NEW YORK (TheStreet) -- The markets will just have to wait a little longer.

The Federal Reserve ended weeks of intense speculation Thursday by deciding to hold interest rates at near-zero levels for now. But the central bank is unlikely to wait much longer, putting investors back into an anxious wait-and-see mode.

In her press conference after the decision was announced, Fed Chair Janet Yellen reiterated that a rate hike is still likely by the end of the year.

"October remains a possibility," Yellen said, referring to the Fed's next scheduled policy meeting.

Stocks immediately spiked after the decision but then zigzagged as investors tried to figure out what's next.

"It's basically just a knee-jerk reaction," Mike Meyer, vice president at EverBank World Markets, told TheStreet on market reaction. "We still have the uncertainty as to whether or not the Fed is going to raise rates this year."

In its statement, the Fed said the economy was continuing to expand "at a moderate pace." But the statement also noted "recent global economic and financial developments may restrain economic activity somewhat."

In her press conference, Yellen noted that the Fed is now considering what's going on in financial markets nearly as much as economic data.

Some analysts were quick to praise the Fed, saying that wage growth and labor participation were still too stagnant. Others were already anticipating a Fed rate hike, noting that the divergence from what other central banks are doing "will lead to further investment opportunities."

Uncertainty about the first U.S. interest rate increase in nearly a decade has been buffeting markets for months.

"The investing public, as well as the professionals, are in massive confusion--even chaos," contributor Ken Goldberg wrote this week in The Street.

The debate has centered on whether the U.S. economy has recovered enough from the 2008 financial crisis to allow rates to go back to "normal" levels. But a host of other issues has made the Fed's decision excruciatingly difficult.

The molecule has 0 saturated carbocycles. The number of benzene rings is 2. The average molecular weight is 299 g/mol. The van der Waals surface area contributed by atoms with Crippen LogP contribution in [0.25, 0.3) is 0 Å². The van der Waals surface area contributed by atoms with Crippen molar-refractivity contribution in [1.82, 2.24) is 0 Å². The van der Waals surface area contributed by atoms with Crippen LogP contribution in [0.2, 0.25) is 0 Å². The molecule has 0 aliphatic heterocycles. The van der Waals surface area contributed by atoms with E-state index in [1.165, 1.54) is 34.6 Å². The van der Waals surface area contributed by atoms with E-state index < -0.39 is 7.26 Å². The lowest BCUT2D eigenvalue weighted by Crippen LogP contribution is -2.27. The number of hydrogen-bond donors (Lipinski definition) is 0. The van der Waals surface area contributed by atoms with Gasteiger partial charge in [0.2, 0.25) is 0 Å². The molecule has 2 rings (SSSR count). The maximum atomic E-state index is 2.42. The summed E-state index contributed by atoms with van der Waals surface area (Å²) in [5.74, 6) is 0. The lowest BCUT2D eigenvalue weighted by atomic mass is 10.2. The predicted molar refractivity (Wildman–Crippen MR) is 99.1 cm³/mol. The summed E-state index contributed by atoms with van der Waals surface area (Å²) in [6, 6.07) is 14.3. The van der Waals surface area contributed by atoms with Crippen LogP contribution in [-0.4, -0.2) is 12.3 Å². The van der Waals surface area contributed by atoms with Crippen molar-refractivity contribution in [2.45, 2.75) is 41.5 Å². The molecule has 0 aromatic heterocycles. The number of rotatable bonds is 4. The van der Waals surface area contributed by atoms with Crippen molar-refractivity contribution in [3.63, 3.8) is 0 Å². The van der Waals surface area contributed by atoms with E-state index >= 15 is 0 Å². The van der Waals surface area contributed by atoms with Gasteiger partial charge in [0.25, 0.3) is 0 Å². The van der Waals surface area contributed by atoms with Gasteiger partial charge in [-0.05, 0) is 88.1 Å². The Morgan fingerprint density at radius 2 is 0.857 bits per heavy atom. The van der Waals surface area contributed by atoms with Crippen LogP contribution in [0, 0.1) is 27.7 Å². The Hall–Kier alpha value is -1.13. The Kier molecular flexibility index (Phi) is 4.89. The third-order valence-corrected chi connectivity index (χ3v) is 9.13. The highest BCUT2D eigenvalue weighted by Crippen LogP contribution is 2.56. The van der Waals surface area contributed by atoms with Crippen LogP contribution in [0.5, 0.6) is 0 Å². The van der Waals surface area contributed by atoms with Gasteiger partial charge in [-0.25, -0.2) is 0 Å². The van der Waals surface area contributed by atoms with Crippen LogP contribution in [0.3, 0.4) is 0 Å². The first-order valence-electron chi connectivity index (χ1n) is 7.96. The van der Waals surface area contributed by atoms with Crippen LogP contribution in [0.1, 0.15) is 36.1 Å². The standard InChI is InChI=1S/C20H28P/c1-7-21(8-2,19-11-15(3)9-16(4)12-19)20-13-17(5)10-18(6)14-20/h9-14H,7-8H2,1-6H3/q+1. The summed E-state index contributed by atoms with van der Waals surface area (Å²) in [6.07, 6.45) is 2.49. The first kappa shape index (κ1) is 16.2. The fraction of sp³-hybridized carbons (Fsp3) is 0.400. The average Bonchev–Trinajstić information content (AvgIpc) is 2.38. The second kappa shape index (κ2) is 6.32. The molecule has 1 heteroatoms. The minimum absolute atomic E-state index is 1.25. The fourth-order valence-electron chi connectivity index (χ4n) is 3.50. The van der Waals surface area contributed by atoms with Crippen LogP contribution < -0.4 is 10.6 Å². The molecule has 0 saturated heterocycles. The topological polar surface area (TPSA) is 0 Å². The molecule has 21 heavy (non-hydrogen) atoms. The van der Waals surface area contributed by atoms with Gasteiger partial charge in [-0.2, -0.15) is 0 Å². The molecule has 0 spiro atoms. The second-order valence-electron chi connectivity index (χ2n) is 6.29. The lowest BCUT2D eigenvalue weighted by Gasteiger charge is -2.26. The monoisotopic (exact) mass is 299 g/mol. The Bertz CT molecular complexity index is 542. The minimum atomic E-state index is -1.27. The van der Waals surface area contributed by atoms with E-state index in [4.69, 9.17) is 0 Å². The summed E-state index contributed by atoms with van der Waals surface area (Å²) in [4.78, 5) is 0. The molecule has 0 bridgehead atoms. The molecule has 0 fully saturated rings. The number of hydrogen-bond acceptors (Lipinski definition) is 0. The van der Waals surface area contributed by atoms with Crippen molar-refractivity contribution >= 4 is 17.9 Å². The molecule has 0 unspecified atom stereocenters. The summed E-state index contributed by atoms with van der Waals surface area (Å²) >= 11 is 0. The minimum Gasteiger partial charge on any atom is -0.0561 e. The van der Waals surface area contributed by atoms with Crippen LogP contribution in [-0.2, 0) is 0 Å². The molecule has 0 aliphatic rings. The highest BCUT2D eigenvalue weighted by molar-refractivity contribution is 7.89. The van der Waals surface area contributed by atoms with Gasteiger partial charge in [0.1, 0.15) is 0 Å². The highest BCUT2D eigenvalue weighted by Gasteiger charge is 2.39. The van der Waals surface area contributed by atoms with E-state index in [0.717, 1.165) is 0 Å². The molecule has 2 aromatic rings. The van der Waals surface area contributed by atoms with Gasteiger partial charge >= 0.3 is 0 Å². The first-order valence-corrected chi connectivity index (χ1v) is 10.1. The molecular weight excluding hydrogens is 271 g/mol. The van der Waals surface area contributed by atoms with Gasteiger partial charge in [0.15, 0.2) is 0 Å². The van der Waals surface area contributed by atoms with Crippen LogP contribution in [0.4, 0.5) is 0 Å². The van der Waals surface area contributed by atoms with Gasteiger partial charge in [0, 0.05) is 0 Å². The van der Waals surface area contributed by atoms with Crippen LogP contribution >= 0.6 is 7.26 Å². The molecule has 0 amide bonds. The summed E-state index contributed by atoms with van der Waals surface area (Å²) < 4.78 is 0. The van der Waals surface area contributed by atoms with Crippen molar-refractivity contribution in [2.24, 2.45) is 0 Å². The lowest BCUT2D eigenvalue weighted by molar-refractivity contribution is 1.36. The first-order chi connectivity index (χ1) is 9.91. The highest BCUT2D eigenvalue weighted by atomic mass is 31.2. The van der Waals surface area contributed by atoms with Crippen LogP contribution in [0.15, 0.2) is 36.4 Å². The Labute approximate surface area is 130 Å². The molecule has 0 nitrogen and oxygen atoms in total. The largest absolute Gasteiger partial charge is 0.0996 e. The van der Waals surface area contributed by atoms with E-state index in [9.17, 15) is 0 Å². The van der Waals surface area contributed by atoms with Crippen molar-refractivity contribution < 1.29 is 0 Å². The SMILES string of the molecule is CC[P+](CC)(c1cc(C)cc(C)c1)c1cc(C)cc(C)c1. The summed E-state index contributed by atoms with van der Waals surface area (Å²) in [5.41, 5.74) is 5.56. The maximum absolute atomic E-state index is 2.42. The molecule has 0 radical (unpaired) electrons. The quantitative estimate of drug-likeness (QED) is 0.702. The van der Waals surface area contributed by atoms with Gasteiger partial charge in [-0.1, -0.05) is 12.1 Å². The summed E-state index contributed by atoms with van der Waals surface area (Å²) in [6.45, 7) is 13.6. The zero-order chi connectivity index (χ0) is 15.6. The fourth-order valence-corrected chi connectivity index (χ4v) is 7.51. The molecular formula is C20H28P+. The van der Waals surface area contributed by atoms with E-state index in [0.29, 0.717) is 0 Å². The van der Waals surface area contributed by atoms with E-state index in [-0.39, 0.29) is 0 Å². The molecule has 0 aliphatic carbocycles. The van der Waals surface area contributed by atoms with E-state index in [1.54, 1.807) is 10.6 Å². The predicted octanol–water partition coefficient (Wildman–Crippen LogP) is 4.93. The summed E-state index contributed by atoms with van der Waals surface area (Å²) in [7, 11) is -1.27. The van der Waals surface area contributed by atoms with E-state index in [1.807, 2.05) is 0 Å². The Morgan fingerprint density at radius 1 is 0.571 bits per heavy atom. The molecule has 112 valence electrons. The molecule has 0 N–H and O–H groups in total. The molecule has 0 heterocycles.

Chief among them was the recent selloff in global stock markets, which prompted many pros to call for the Fed to hold off.

The Fed clearly seems hesitant to act while markets are in turmoil and investors are worried about China's slowing economy.

There also are fears that the global economy has gotten so used to low U.S. interest rates that any increase could damage everything from U.S. home sales to emerging markets

"As the Fed raises rates, both the domestic economy and global markets will push back," economist Peter Morici wrote recently in The Street.

Still, there are just as many pundits who think the Fed needs to raise rates--if not now, then soon.

"The economy and financial system have come a long way and the need for zero interest rates has passed," Mark Zandi, chief economist of Moody's Analytics, wrote in The Street this week.

"The longer they wait to normalize monetary policy," Zandi warned, "the greater the risk they will wait too long and are ultimately forced to raise rates quickly."

There also is confidence in some quarters that markets can  survive a rate increase and could even move higher.

All this has has left Fed Chair Janet Yellen and the other policymakers in a bind.

"This isn't an easy decision," Zandi said in his commentary this week.

For now, the markets will just have to wait until October--or maybe even December--for the Fed to act.

In the meantime, here are some articles to help get you through the coming weeks.

This article was written by a staff member of TheStreet.

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